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Margarito Angana (in blue) attempting a throw in a wrestling match (Photo by the Wrestling Association of the Philippines. Used with permission.)

Wrestling in the Philippines can be divided into two major aggrupations: the native traditional wrestling forms and the modern Olympic wrestling styles.


Traditional Filipino wrestling

2009 Southeast Asian Games wrestling gold medalist and former bultong champion Jason Balabal (right) of Ifugao demonstrating a bultong throw, with Philippine wrestling teammate Robertson Tubosa (left). (Photo by Melvin Sia. Used with permission.)

Among the traditional wrestling forms found all over the archipelago, the most popular are the bultong of Ifugao, dumog of Antique and Iloilo, and buno of the mainly Tagalog speaking provinces.

Gamol, which was a popular past time in some countryside areas of Camarines Sur, is hardly practiced nowadays due to the insurgency problem in the locales which intensified from the late 1980's to early 1990's.

Modern Olympic wrestling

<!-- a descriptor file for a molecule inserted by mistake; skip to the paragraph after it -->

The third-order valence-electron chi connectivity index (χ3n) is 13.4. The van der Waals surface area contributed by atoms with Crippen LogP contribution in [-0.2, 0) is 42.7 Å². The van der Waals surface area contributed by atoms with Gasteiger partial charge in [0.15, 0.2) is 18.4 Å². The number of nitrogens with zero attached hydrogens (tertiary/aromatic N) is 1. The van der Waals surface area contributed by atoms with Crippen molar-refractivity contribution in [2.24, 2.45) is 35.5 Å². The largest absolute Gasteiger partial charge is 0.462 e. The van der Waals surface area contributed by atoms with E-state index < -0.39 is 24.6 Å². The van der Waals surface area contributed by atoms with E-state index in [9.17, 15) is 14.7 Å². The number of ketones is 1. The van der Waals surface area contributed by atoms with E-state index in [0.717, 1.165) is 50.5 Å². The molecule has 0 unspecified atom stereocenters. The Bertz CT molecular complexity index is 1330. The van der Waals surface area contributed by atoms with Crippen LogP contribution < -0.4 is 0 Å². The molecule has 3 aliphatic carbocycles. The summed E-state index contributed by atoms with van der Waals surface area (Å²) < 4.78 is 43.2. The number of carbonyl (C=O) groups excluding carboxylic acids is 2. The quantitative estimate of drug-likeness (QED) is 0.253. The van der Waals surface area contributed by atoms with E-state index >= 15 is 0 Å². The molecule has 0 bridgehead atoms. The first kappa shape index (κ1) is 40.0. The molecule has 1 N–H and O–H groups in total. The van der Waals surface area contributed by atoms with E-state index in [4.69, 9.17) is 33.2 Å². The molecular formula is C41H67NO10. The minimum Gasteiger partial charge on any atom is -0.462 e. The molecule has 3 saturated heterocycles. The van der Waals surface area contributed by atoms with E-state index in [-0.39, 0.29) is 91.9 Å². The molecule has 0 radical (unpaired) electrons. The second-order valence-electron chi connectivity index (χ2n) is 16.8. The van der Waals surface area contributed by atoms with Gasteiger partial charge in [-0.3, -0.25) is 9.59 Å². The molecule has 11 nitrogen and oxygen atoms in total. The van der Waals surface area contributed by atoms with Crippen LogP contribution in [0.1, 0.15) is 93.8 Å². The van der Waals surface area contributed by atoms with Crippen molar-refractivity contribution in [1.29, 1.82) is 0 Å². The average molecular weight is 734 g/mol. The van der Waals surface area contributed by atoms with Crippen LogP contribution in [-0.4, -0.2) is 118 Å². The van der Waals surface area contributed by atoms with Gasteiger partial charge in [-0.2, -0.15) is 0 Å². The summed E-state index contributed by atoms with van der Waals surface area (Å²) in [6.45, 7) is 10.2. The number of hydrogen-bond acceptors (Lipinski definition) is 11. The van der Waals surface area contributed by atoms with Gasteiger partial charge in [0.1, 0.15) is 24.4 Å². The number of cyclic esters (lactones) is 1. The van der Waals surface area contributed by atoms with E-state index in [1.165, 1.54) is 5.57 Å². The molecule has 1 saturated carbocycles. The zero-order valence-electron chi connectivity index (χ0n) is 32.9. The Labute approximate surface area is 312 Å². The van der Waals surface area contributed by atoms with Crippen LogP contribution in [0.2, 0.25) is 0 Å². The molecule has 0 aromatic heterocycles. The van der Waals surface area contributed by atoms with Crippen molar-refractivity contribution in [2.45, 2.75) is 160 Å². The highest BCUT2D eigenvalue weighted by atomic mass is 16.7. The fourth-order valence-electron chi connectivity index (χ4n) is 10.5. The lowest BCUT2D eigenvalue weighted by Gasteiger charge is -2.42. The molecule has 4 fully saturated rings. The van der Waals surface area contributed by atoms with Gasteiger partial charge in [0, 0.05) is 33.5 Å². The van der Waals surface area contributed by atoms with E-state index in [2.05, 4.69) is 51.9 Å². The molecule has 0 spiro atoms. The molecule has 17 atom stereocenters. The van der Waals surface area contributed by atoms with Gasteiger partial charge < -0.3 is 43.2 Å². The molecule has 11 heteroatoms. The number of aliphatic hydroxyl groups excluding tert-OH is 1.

The modern Olympic wrestling styles gained a foothold in the Philippines in the first half of the 20th century when Filipino amateur wrestlers began training and competing for the Olympic games and other international competitions.

There is a theory that Manuel Quintos, the maternal uncle of national hero Jose Rizal, learned the Olympic style of Greco – Roman during his travels in Europe, and that that was the wrestling style he taught his nephew, and not buno which was at that time the local wrestling form in their home province of Laguna and its adjacent Tagalog-speaking provinces. Assuming that that was the case, then Quintos can be considered as the first Filipino practitioner and coach of Greco-Roman, and therefore Olympic style wrestling, on record.

Wrestling Association of the Philippines

The Wrestling Association of the Philippines (WAP), which is currently led by Juan Alberto E. Balde, is the duly recognized national sports association (NSA) by the Philippine Olympic Committee (POC) which task is to promote and manage the Olympic wrestling styles and traditional Filipino wrestling froms in the country.


Jimmy Angana (in red) grappling for a superior position in a wrestling match.(Photo by the Wrestling Association of the Philippines. Used with permission.)
  1. “Wrestling Association of the Philippines homepage.” Philwrestling.com. [1] (Accessed on January 21, 2011).
  2. ”Bultong.” Wikipilipinas.org. [2] (Accessed on January 21, 2011).
  3. ”Dumog.” Wikipilipinas.org. [3] (Accessed on January 21, 2011).



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